April Flowers on Womack Creek, Tate’s Hell State Forest

 

 

The flowers were blooming throughout Womack Creek on April 10, 2014.   The azaleas continue their blooming, with full, large heads.  We were happy to see many smaller bushes in flower, replacing some of the older bushes which were replaced by flood waters of the two previous years.   Although the Walters Viburnum and the Parsley Hawthorne have peaked, this was a year of Pinxter, Walters and Parsley Haw — more shrubs of these than we have ever seen.

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Pinxter azaleas and swamp sweet bells.

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Pinxter azaleas and cross vine blossoms.

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Cross vines with orange blossoms at eye level and all the way up to the trees.

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Yaupon holly the first of three native holly species to bloom on the creek.

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Rusty Blackhaw — on upper 1/3 of Creek.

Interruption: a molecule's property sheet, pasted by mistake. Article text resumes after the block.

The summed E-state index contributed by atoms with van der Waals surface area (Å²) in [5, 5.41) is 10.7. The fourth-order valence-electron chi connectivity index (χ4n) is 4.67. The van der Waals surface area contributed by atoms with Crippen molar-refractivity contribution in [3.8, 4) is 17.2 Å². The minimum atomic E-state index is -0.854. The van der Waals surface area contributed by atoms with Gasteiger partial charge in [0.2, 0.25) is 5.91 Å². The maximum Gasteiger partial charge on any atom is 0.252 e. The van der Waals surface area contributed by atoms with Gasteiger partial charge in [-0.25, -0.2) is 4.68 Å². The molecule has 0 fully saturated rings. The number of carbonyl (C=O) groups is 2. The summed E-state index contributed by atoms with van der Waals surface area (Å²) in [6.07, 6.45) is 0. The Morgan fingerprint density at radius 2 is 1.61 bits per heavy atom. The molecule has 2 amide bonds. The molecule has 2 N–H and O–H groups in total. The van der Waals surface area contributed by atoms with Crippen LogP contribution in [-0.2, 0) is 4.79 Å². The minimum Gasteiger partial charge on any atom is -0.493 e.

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Pinxter azaleas and fringe tree

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Close up fringe trees. They were blooming through the creek.

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Swamp dogwood just beginning to bloom — many shrubs still in bud throughout the creek.

 

 

 

 

 

 

 

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At Nicks Road primitive camp site a good place to stop for lunch: azaleas, candy root, and salvia with its blue blossoms.

 

 

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Blackberry bushes all in bloom throughout the creek.

 

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Not too far behind the yaupon, a few American holly bushes beginning to bloom.

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American snowbells, the first blooms.

 

 

 

 

 

 

Of all the waterways in Tate’s Hell which can be paddled, Womack Creek seems to have the most diverse of blooming plants and trees.

Also beginning to bloom are the Virginia willow (sweet spice), and ogeche tupelo, the last of the trees to bloom on the creek.   The ogeche tupelo from which nectar the bees cook up tupelo honey has small round buds.  When they are fully opened the sound of honey bees is discernible as one paddles near the trees.

With the temperatures in the high 60’s and a southerly breeze, the fragrance of flowers was noticeable while paddling the creek.

 

 

 

 

 

 

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